Leading US senator urges direct U.S.-Iran talks
Reuters April 18, 2006
By Jim Wolf
The United States should hold direct talks with Iran on its nuclear program and go slow on pressing for sanctions, contrary to Bush administration strategy, the Senate Foreign Relations Committee chairman said on Sunday.
Breaking with President George W. Bush's insistence on a multilateral approach through the U.N. Security Council, Sen. Richard Lugar said direct U.S. talks with Iran would be useful as part of a broad dialogue on energy.
Lugar, on the ABC television program "This Week," said it was too soon to press hard for sanctions aimed at halting Iran's suspected nuclear weapons program even as the Bush administration prepares to do so at a meeting in Moscow Tuesday.
"I believe, for the moment, that we ought to cool this one, too," said Lugar, a Republican from Indiana. "We need to make more headway diplomatically."
Spokesmen for the White House and the State Department had no immediate comment.
Bush, wary of any Iranian effort to undo multilateral diplomacy, has ruled out direct U.S.-Iran talks on the nuclear issue, although he has opened a door to bilateral discussions on sectarian violence in neighboring Iraq.
Iran announced last week it had enriched uranium for use in fueling power stations for the first time in defiance of a March 29 U.N. Security Council demand that it halt its enrichment program.
The announcement fanned Western fears of a covert atomic bomb program that has spurred reports of U.S. planning for the possible use of tactical nuclear weapons to knock out underground nuclear sites.
Iran says its nuclear program aims only to produce electricity. Bush dismissed reports of planning for a possible military strike as "wild speculation" and said he remained focused on diplomacy to defuse the issue.
Asked whether there should be direct talks with Iran now, Lugar said: "I think that would be useful ... the Iranians are a part of the energy picture.
"Clearly their ties with India and with China, quite apart from others, are really critical to (international energy issues)," he said.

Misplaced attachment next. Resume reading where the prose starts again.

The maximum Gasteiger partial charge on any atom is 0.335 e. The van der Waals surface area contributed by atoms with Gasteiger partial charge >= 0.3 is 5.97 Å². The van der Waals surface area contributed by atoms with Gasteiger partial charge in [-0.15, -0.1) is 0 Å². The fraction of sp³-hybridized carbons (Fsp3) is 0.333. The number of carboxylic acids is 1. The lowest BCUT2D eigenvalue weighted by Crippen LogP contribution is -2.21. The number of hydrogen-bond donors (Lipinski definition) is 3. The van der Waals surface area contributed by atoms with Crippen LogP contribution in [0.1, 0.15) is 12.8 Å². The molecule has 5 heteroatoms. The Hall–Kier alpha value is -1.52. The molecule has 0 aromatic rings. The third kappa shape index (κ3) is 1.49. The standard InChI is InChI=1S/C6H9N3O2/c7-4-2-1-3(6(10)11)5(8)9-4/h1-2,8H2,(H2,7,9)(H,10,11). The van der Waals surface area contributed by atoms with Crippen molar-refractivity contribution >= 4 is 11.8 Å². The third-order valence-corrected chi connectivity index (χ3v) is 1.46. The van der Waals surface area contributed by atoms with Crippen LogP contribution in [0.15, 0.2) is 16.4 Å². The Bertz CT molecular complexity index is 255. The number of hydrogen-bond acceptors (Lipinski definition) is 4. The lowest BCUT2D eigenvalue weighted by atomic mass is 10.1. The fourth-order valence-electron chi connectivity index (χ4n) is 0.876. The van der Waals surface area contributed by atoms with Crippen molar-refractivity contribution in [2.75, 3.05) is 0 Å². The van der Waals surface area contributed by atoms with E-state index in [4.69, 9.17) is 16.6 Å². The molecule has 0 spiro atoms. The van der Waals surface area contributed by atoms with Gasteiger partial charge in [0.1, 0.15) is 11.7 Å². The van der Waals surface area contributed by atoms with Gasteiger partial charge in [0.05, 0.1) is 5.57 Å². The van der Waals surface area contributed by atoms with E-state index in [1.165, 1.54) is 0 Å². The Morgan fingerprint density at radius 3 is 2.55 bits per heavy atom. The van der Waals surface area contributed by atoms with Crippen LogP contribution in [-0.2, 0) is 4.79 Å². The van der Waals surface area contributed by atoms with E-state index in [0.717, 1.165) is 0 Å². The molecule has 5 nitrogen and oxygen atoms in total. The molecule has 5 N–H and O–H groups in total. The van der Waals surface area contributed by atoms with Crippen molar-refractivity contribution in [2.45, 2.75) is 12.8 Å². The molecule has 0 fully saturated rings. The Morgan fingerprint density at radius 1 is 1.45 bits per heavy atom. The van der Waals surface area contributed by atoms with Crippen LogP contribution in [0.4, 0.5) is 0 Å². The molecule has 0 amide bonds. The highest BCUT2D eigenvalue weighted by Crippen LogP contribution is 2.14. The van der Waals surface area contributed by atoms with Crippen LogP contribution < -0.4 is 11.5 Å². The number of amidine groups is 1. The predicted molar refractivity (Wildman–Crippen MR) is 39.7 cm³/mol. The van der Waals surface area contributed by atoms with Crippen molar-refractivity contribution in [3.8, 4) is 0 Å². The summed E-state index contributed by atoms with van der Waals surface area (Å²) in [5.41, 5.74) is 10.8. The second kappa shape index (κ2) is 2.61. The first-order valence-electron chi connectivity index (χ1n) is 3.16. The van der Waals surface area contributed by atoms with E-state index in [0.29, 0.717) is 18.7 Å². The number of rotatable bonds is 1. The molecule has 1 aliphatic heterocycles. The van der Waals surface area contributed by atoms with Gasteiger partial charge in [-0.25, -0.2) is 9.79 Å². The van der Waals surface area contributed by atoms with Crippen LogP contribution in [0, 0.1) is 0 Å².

"We need to talk about that. Maybe we need to focus our attention less right now on the centrifuges than on how power is going to come out ... to all of these countries in some more satisfying way," he said.
The United States will push its allies this week to consider punitive measures against Iran that include a freeze on assets, targeted sanctions and visa restrictions, State Department spokesman Sean McCormack said Friday.
Russia and China each hold veto power that could block U.N. Security Council-backed sanctions and each have strong economic ties with Iran. Each opposes sanctions or the use of force against Tehran.
Asked about sanctions, Lugar said: "I would hold off for the time being until we're certain that they're going to be effective."
"And they will not be effective without European friends who are in our negotiations quite apart from the Chinese, the Indians and the others," he said.
Undersecretary of State Nicholas Burns, the State Department's third-ranking official, said Friday that Iran's continued nuclear work was leaving it "no exit points" and isolating itself.
Burns, who will attend the Tuesday meeting in Moscow with senior officials from France, Germany, Britain, Russia and China, said he hoped sanctions could be imposed in a way that would "get the attention of the Iranian government" but not be too damaging to the Iranian people.